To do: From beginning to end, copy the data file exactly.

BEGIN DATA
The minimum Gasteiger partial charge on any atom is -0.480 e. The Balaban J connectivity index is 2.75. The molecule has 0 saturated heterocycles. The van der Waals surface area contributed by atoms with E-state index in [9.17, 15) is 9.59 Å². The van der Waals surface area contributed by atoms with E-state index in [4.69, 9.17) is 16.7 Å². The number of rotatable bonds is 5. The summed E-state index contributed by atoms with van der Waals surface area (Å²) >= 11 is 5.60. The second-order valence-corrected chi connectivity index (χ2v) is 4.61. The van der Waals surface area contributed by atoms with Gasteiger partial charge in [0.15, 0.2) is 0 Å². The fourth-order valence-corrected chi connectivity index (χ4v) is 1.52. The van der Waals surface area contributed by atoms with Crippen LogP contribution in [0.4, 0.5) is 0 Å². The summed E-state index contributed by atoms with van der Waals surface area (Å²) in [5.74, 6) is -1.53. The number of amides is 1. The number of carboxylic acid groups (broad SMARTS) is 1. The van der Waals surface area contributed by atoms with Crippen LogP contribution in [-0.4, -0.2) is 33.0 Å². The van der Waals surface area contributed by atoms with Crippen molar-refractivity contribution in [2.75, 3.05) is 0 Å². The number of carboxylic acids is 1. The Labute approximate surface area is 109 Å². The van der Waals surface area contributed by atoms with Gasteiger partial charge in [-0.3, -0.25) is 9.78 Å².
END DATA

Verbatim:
The minimum Gasteiger partial charge on any atom is -0.480 e. The Balaban J connectivity index is 2.75. The molecule has 0 saturated heterocycles. The van der Waals surface area contributed by atoms with E-state index in [9.17, 15) is 9.59 Å². The van der Waals surface area contributed by atoms with E-state index in [4.69, 9.17) is 16.7 Å². The number of rotatable bonds is 5. The summed E-state index contributed by atoms with van der Waals surface area (Å²) >= 11 is 5.60. The second-order valence-corrected chi connectivity index (χ2v) is 4.61. The van der Waals surface area contributed by atoms with Gasteiger partial charge in [0.15, 0.2) is 0 Å². The fourth-order valence-corrected chi connectivity index (χ4v) is 1.52. The van der Waals surface area contributed by atoms with Crippen LogP contribution in [0.4, 0.5) is 0 Å². The summed E-state index contributed by atoms with van der Waals surface area (Å²) in [5.74, 6) is -1.53. The number of amides is 1. The number of carboxylic acid groups (broad SMARTS) is 1. The van der Waals surface area contributed by atoms with Crippen LogP contribution in [-0.4, -0.2) is 33.0 Å². The van der Waals surface area contributed by atoms with Crippen molar-refractivity contribution in [2.75, 3.05) is 0 Å². The number of carboxylic acids is 1. The Labute approximate surface area is 109 Å². The van der Waals surface area contributed by atoms with Gasteiger partial charge in [-0.3, -0.25) is 9.78 Å².